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This was the age when we gave up on controlled crying methods with our eldest and gradually moved to co-sleeping as we realised we all got better sleep that way. Our younger two just co-slept until they were over two. In fact neither of them have ever slept in a room on their own - they now share a room. 8 months is classic separation anxiety time - and personally I think it's a developmental stage to encourage rather than suppress.


answered 13 Feb '11, 11:07

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Meg Stephenson
accept rate: 7%

We had a similar feeling about the sleeping habits of our child I will tell you how we have managed sleeping habits with our child until now:

We started sleeping him carried on arms, but as he didn't fell asleep this way we began using the stroller (we actually run :S). In this point (Which took part late, around 8 months) we realized that something was going wrong, running is healthy but it is insane to sleep a boy this way :). So we started experimenting with different techniques. At first we tried to change the strength of the stimulus we used to help our child fall asleep. We changed the rapid movement of the stroller with little hops on the corner of our bed (this lasted a pair of weeks).

However jumping on the bed (around 9 months) still didn't feel natural, so we began releasing him on his cradle while we stayed on the side caressing and talking gently to him. During this phase (took about 2 or 3 weeks), he actually cried for a while because he was not accustomed to sleep by himself, but with some patience the time he spent crying decreased to the point that he didn't cried as long as we were on the same room.

Ok this wasn't neither ideal because we expected him to fall asleep completely alone, so we began carrying him for a pair of minutes and then letting him completely alone on his cradle with the door closed (around 10 months). We experimented this at times when he was very tired (This process took part while he began crawling so he was exhausted at about 10:30 hr) so it actually worked.

Then we tried leaving him alone at night, but it seemed that he was not as tired as in the morning. We would put him on the cradle and he cried so hard that we had to stay with him until he felt asleep. This was time for another experiment (A little bit weird actually O_O). At this point I began wondering how to tell my kid that I trusted him to fall asleep alone while at the same time telling him that I would be there for him in case he needed me. One night I ran out of patience and was decided to let him cry out until he felt asleep. However, I was aware that it was not really a matter of him or me winning anything, but actually that the point was to be effective at communicating the above message, so I decided to try knocking the door of his room softly and with rythm using the tip of my fingers. To my surprise after some knocking he actually stopped crying and after a minute I could even stop knocking without him crying again. At this point we began doing the same for some time. Hey you won´t believe how funny it looked when other people came home at bedtime, we had to explain the above everytime :D.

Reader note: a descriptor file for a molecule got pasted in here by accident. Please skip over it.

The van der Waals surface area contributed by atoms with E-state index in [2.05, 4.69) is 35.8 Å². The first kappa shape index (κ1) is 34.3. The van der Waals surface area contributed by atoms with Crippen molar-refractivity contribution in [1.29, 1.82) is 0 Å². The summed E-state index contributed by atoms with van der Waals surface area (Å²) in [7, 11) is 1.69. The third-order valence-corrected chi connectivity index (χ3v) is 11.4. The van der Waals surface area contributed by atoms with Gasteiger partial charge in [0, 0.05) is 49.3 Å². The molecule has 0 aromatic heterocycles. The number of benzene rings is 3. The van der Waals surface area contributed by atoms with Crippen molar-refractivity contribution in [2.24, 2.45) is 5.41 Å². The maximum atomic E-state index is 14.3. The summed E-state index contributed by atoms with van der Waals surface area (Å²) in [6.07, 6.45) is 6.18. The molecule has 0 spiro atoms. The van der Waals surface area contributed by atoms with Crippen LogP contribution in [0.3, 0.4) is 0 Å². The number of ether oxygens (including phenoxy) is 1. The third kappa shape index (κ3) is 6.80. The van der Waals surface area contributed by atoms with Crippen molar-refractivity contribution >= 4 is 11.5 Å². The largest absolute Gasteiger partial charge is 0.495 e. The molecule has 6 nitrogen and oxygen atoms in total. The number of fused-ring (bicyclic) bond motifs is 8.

After a pair of weeks we actually stopped knocking the door while leaving our kid alone to sleep in his bedroom (13 months). Nowadays we are dealing with sleep at other places when we travel, however this is something we have not solved yet. I expect that this might be helpful to you and maybe other parents.

TL;DR: Raising children is an experiment in itself, I believe that it is an act of growing and becoming mature everyday for your children as well for you (close to what Carl Rogers describes as the Therapeutic Relationship). Sleeping is no exception, at the end the point is to communicate effectively what you expect from your child, which requires creativity and courage to continue in the face of mistakes.


answered 17 Oct '14, 00:07

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Asked: 04 Feb '11, 04:14

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Last updated: 17 Oct '14, 00:07